10 September - 8 October 2011
Galerie Laurent Godin, Paris
Some Drawings: A World According to Mir
This is Aleksandra Mir's first show of drawings in France, and it is an event. While she is better known for her large-scale sculpture and action works, her drawings are the primary and most developed expression of a formulated praxis of space. Since 2001, Mir has propagated networks of black lines on vast sheets of paper - a practice that cannot be considered either preparatory or secondary, but is an art form unto itself. This corpus currently contains twenty-six different series. Mir chose her line early on, the definite black mark of a felt-tip pen, with which she delineates the world: maps, tabloid headlines, hands, plants, doilies, mandalas.
The drawings shown here were created in 2010. They evocatively depict LP records, and in Mir's oeuvre are the organic descendants of her mandalas of 2007, whose form and proportions they repeat. The LP theme is not innocuous - their obsolescence bestows upon these objects a second life whenever they serve for musical sampling. Here they play only silence. Having become images of yesterday's sound, their mutism is deafening in the space that Mir attributes to them, amplified by the tension created between their change in scale, (the drawings are almost 2 meters in diameter) and loss of resolution. Mir includes three foreign “discs” from 2007 - call them heterodox mandalas (Bad Op, Brick, Porcelain).
All of Mir's drawings display the same rather trivial handcraft, cheerfully advocating their status as pen marks through the slight overlap of hatching used as color fill. The drawing is done with a Sharpie1, a widely-sold permanent marker popular in the United States. It delimits contours and adapts easily to make fill for black backgrounds and different shades of gray. As the pens degenerate, they are classified according to the precise stage of wear, then reserved for making half tones, as for instance the pale gray of Demo, or the gradation of the reflections in Billboard. The general outline established by Mir is a score which organizes the participants of her collective work assignments akin to jam sessions: you can dance.
The black line is effective-it dematerializes the variously treated subjects all while giving them some consistency and equivalent value. Hence, the only scale that counts is precisely the scale of the line, which itself constitutes the figures and links them to one another. Least common denominator, the line is the vector of meaning evoked from motifs or patterns that produce associations. These are images of our human capacity to thread together disparate aspects of existence, a kind of mental petit point-embroidery of thought. In fact, Mir's drawings map two distinct aspects of the body's movement. First, every drawing from the model does connect the hand and eye, just what Paul Valery qualified in Degas, danse, dessin as "voluntary vision"2 in reference to dance as an "art of voluntary human movements"3. Indeed, guided by the hand, the artist's gaze acquires the agency to escape memory's despotism and the imposed imperatives of the medium from which her observations arise. Second, the marks made on the surface point to the action of the body-in the manual trace of the hatchings on the occupied surface, the drawings indicate the gestural disposition of fabrication.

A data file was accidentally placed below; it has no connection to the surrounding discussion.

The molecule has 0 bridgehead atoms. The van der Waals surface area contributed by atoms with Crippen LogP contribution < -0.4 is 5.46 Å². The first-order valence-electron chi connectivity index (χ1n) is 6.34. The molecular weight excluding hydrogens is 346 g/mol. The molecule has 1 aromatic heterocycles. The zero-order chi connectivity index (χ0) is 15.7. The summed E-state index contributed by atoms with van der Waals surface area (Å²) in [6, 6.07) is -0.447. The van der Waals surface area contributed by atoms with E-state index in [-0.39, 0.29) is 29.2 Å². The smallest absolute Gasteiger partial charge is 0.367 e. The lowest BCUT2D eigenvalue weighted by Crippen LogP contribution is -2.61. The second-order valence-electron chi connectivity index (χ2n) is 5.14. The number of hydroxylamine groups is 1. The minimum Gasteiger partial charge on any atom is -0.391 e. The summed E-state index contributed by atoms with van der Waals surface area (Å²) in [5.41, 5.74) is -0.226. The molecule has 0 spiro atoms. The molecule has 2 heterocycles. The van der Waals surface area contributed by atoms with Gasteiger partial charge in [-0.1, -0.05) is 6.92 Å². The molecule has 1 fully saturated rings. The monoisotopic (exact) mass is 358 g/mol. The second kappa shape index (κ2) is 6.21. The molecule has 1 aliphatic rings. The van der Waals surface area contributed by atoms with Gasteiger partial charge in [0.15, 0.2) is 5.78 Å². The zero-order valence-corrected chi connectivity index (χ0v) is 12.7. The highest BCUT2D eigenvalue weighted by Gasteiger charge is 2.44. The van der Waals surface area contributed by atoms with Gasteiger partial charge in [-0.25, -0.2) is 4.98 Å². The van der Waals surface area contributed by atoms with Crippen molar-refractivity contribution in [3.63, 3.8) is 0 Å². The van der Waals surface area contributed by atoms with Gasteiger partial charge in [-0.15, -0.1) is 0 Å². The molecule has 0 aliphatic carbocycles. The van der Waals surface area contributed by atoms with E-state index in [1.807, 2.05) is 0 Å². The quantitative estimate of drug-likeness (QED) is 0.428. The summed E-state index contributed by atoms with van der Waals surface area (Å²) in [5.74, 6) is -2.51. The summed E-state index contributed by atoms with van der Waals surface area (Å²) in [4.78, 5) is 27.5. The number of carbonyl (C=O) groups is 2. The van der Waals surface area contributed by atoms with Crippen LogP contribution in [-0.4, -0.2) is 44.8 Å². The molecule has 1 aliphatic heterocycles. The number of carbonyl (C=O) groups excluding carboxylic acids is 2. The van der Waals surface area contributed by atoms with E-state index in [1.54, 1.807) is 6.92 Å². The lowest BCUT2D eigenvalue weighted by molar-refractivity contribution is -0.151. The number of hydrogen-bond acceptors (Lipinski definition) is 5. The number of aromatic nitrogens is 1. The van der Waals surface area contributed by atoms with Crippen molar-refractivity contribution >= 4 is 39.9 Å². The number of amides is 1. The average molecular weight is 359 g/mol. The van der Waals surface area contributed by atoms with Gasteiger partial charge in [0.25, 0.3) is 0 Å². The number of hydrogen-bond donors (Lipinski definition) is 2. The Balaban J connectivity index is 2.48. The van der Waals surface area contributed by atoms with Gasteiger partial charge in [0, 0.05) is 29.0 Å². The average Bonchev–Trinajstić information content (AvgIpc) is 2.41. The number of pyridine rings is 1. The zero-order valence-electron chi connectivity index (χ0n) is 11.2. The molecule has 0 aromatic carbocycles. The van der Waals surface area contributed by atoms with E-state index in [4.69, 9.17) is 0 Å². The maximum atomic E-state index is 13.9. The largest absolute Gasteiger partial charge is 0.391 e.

Mir enjoys turning drawing into a collective action she can "choreograph" specifically for the group assisting her. The word is not lightly chosen. Mir's engagement with art begins with dance, a practice she encountered thanks to the TV series Fame and the movie Flashdance that were huge influences on her in her teenage years. Clearly, dance floor exercises are the model at start point of this enterprise. The floor is of course a training ground where muscle and gravity fight it out, where the opposition between high and low are pragmatically expressed; but it is also a training ground in the sense that the spectator is expected to be entrained by the pleasure being communicated. For Aleksandra Mir, art is physical and must deal with both the ground and the common space. It subjects a material constraint-piece of paper, screen, geographic location-not to affirm power, but to find a way to come into contact with the world. But is this the world of terra firma?